An Iga Kogo by Kishimoto Kennin and Tamba Kogo by Nishihata Tadashi, both superb examples of their craft and tradition, both by these prominent artists and both enclosed in the original signed wooden boxes. The Kennin piece is a small square reminiscent of a pillar stone from some long lost temple, the edges covered in earth, the round top lost in a covering of moss. Here he has breathed new life into the traditional form, both paying homage and yet leaving his indelible mark on it to carry it to the new century. Tadashi as well creates a traditional bun (manju) form, however has allowed the clay some dry time, leaving the surface cracked and creviced from the shaping, into which splashes of earth tones seep, allowing it a contemporary pizzazz while paying tribute to those anonymous pieces from the past. It is this continuation and development upon tradition which charges contemporary Japanese pottery with such energy.
Size, W 6.2 and 6.6 cm ( 2-1/2 inches) H 3.8 and 4.6 cm ( 2 inches)
Kishimoto Kennin artist has been working with clay since the 1950s, devouring styles along the way. Seto, Oribe, Iga and Celadon, all very different approaches which he masters one at a time, extending his unique view of the arts to new realms, and moving on to the next challenge when his appetite and personal genius has been satiated. He was exhibited and prized at the National Japanese Crafts Exhibition (Nihon Dento Kogei Ten), National Ceramics Exhibition (Nihon Togei Ten), Chunichi International Ceramics Exhibition (Chunichi Kokusai Togei Ten) and Asahi Togei Ten among others, and is held in several important international collections.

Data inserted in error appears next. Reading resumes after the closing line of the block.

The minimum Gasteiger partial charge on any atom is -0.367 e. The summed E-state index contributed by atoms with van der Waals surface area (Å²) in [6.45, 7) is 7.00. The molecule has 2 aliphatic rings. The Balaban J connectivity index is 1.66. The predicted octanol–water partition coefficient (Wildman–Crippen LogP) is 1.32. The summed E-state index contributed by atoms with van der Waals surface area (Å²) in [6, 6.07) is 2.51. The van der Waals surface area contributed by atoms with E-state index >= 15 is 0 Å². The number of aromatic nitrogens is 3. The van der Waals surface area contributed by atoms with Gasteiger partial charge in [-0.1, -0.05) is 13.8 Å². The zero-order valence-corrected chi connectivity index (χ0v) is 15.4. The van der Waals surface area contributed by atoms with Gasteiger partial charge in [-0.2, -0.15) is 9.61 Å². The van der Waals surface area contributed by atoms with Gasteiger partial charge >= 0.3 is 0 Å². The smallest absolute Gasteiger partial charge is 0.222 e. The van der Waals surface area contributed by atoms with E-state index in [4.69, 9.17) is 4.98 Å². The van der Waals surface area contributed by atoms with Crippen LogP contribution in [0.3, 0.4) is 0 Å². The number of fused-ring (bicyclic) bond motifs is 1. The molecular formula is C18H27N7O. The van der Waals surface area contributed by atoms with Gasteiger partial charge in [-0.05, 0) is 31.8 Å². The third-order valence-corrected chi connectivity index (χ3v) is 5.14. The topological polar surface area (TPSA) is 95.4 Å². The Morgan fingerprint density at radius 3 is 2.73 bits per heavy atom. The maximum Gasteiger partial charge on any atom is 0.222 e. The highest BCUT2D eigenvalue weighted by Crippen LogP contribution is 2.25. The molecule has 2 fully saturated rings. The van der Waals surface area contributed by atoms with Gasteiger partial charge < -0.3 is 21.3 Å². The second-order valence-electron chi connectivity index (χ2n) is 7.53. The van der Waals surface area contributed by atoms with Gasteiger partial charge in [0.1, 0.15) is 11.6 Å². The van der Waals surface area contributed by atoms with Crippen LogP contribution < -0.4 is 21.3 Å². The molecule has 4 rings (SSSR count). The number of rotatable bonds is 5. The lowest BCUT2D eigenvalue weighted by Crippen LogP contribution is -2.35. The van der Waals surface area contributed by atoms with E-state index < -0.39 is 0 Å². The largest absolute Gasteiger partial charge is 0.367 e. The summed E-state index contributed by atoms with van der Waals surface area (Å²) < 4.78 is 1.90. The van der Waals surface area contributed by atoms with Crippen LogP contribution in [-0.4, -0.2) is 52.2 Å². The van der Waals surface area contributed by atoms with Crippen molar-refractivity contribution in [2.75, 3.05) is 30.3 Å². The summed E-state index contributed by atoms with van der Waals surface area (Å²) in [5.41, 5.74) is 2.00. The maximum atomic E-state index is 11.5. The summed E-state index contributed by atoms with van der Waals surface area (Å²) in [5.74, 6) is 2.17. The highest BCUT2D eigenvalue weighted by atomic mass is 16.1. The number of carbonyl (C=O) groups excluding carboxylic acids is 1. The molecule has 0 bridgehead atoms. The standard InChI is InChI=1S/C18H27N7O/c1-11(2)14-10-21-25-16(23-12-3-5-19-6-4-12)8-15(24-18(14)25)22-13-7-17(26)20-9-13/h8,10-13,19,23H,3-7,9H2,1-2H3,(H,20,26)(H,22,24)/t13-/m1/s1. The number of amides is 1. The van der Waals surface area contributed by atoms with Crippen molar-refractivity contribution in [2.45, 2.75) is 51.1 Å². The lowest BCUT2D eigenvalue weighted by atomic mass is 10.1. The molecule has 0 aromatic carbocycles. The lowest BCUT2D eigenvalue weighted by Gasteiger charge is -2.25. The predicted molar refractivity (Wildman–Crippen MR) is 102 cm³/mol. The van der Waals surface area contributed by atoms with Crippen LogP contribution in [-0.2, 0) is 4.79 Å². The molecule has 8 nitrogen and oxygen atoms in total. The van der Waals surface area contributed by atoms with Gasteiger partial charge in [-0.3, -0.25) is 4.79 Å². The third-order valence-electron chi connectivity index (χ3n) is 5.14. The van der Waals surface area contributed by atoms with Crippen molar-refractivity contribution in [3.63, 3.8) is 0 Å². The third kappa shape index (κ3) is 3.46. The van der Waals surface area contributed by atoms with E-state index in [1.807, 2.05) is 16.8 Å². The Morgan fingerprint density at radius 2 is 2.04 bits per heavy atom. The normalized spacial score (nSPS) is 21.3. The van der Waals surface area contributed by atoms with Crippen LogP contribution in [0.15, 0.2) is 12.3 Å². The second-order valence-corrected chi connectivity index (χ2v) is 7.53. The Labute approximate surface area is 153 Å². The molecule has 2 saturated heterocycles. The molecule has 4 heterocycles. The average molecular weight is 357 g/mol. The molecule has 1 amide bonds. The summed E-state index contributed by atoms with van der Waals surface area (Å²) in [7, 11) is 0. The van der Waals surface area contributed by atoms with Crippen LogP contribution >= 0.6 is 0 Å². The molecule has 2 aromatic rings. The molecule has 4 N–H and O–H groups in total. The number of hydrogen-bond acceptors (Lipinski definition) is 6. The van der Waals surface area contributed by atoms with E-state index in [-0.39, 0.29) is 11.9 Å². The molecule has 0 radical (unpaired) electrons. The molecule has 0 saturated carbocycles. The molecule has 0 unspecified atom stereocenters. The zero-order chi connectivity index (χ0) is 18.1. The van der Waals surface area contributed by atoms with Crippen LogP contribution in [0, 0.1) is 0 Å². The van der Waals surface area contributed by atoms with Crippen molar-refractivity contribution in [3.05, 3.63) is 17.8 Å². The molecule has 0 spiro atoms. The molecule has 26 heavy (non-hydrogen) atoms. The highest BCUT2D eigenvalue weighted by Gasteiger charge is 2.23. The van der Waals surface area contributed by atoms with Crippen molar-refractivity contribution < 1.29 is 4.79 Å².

Nishihata Tadashi was born in Sasayama in the mountains of Hyogo, an ancient castle town in 1948. He began potting in 1969, focusing on items for use. In 1986 he first entered the realm of public exhibitions with his entry into the Nihon Dento Kogeiten National Traditional Crafts Exhibition in 1986. He was awarded in 1988 at the Kinki Kogeiten regional Crafts fair. In 1989 he would see the first of many awards at the Nihon Dento Kogeiten National Traditional Crafts Exhibition as well as a first time entry into the Nihon Togeiten National Ceramics Exhibition. In 1990 he would continue garnering fame with the first of several awards at the Tanabe Art Museum Chanoyu no Zokei Ten (Modern Forms in Tea). After that his career has escalated, with many more recognitions at these Expositions. For more see the recently acquired piece by Tadashi at the Asia Pacific Art Museum in San Francisco